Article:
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Discussion Starter · #1 ·
I am wanting a red, or partly red peacock. Which is the reddest of the reds.... I have a lwanda but he is really orange on top. So please give me some opinions on which peacock is redder...
 

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Pretty much all red in Africans is really orange or yellow. German or rubescens IMO.
 

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"Red Shoulder" from the south eastern coast of the lake are the closest natural to having red in the body, more like a rusty orange to dark red with a lot of dark shiny royal blue. "Cobue" has reddish ventrals.

Then there are the so called "reds" sold as German Red, Ruby Red, Or Rubescens, which are aquarium strains which vary widely. They are not consistent breeds, some are hybrids, some just line bred, each fish can be different , some are very reddish-orange, some are closer to yellow-orange, some are more blue. Some of these males can be very attractive, some not terribly exciting.
 

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Not sure if you are on Facebook, but a lot of the Facebook groups have posts of super deep red peacocks. However, the really red ones seem to come from Thailand; and well, I do not trust those ones.
 

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Intense colors could be hormoned or photoshopped or even just careful lighting.

I own a cobue peacock with the "red" ventrals but it is a blue fish overall.

I have owned rubescens and noki is right they vary and some are redder than others, but all basically orange.
 

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I think an in-depth discussion about juicing is warranted. Growth hormones are used to quickly make the fish look more mature, mainly more mature coloring. However, growth hormones, in a traditional sense, should not create colors that the fish would not develop as an adult. Now I see these bright red peacocks online from Thailand, and of course I assume they are using growth hormones that are illegal in the U.S., however, these reds seem so unnatural, that I don't think it can be from growth hormones.

Maybe they use dyes.
 

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Discussion Starter · #7 ·
Adamson said:
I think an in-depth discussion about juicing is warranted. Growth hormones are used to quickly make the fish look more mature, mainly more mature coloring. However, growth hormones, in a traditional sense, should not create colors that the fish would not develop as an adult. Now I see these bright red peacocks online from Thailand, and of course I assume they are using growth hormones that are illegal in the U.S., however, these reds seem so unnatural, that I don't think it can be from growth hormones.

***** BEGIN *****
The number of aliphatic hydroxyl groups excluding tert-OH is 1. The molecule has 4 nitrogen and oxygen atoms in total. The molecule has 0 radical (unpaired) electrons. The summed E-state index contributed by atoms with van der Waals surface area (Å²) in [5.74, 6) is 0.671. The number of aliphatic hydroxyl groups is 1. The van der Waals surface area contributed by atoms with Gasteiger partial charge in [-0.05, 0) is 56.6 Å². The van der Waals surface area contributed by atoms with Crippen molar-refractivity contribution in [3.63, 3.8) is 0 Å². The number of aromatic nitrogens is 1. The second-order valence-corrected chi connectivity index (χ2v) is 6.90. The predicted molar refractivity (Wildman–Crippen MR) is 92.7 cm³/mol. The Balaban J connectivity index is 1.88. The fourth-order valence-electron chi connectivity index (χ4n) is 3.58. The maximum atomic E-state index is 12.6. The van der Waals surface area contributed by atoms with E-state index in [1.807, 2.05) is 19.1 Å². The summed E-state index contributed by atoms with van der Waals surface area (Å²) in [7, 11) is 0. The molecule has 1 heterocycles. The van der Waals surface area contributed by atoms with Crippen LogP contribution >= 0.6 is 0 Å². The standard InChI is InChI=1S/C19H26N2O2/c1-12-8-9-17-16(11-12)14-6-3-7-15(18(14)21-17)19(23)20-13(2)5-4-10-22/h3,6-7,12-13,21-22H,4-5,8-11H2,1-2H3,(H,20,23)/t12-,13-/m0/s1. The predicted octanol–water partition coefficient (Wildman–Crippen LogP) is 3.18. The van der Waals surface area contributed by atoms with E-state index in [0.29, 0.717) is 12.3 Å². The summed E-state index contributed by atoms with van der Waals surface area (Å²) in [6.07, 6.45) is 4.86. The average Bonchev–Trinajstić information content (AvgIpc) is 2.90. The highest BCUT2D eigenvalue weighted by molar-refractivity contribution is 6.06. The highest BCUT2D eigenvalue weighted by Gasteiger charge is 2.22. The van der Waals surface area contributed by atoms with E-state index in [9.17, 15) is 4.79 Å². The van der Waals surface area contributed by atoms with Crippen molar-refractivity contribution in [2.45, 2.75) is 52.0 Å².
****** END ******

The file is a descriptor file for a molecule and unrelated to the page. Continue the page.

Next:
Maybe they use dyes.
Might be, I understand that the red parrots are sometimes blue, purple, and pink, due to being injected with dye.
So if they're dyed they won't reproduce the color....
 

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Adamson said:
I think an in-depth discussion about juicing is warranted. Growth hormones are used to quickly make the fish look more mature, mainly more mature coloring. However, growth hormones, in a traditional sense, should not create colors that the fish would not develop as an adult. Now I see these bright red peacocks online from Thailand, and of course I assume they are using growth hormones that are illegal in the U.S., however, these reds seem so unnatural, that I don't think it can be from growth hormones.

Maybe they use dyes.
The reddest Peacocks aren't dyed... most often it simply is massive amounts of over hormoning, if from Asia. There are foods that can increase the reds in fish as well, that contain Astaxanthin for example, that is common in parts of Europe.
 

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This is a Ruby Red and he's not one of the more dominant peacocks in the tank.
 

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